Trending Topics

‘Soapbox Science’ Roadshow Brings Science to Cambridge Market Square

Jul 04, 2016 11:09 PM EDT
Cabbage White butterfly
(Photo : Flickr: Don Loarle)
University of Exeter researchers have new findings about using butterfly-wing design for collecting heat from the sun in solar design.

The Soapbox Science roadshow team went to Cambridge on Saturday, July 2, to the delight of many passersby who came upon the scientists at the Market Square. The science professionals were sharing some of their knowledge in a fun and engaging way.

"It was really great. We had 10 minutes' rain but despite that the speakers managed to keep the crowds engaged, and there were lots of people who wouldn't normally be exposed to science," said ecologist Viola Ross-Smith, as quoted on Cambridge News. "There was one homeless man who seemed to really enjoy it; he watched all the talks and asked some good questions, and it's nice to reach such different people."

Eleven researchers from the university participated in the event, the first time that Soapbox Science was held there since its inception in 2011.

For three hours, from 12 noon to 3 p.m., scientists from different fields, including chemistry, physics, meteorology, and others took turns speaking at a wooden soapbox. They engaged their audience with some fun yet mind-boggling questions like, "How do plants dance?"

They also had their own props to keep people interested and to get their message across. For instance, Dr. Sarah Bohndiek, a lecturer in biomedical physics at the Cavendish Laboratory, let people wear polarizing glasses in sharing her cancer research. There were live butterflies, marshmallows, pictures, balloons, and more.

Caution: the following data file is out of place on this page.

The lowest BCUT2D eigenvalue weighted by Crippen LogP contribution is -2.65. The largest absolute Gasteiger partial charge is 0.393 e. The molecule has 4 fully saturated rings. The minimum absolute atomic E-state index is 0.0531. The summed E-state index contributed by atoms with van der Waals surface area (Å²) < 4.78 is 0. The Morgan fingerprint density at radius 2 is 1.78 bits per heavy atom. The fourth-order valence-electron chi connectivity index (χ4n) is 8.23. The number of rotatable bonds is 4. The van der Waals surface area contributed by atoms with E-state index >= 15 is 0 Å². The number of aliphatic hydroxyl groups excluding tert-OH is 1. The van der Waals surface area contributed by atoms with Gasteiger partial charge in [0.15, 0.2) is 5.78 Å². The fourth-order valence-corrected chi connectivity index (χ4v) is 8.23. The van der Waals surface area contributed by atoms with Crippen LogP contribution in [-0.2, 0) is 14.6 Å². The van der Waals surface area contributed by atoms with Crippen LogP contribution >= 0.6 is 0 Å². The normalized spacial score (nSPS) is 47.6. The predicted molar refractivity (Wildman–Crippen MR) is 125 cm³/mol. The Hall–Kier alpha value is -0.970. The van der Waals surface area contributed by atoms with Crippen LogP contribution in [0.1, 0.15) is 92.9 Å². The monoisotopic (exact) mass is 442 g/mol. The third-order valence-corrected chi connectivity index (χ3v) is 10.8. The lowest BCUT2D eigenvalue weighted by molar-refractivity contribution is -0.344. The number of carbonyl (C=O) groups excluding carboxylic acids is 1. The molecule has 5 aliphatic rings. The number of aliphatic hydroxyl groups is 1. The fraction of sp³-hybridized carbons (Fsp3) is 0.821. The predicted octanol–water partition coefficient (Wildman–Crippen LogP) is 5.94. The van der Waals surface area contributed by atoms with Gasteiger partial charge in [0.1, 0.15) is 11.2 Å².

"We really want to get people who aren't connected through traditional events in schools," Ross-Smith said. "We want to challenge the perception that a scientist is an elderly man in a lab coat. Lots of people do science, and many of them are women, and we think it's important to raise awareness of that, especially for young girls, and to get across how science can be a viable career."

She lauded the scientists who participated as they took care in how they engaged kids while also explaining some complicated complex.

"Looking back, what was nice was how people responded to it," she said.

Soapbox Science has scheduled events at 13 locations all over the U.K. and one abroad this year. Apart from Cambridge, it already visited London, Cardiff, Exeter, Newcastle, and Oxford. It will be at Milton Keynes and Reading on July 9, Bristol on July 16, Manchester on July 23, and Edinburgh on July 24. On Aug. 20, it will be having its first international event in Brisbane, Australia. It will then be back on Sept. 3 in Hull, and the last stop is Swansea on Sept. 10.

© 2018 All rights reserved. Do not reproduce without permission.

Join the Conversation

Email Newsletter
About Us Contact Us Privacy Policy Terms&Conditions
Real Time Analytics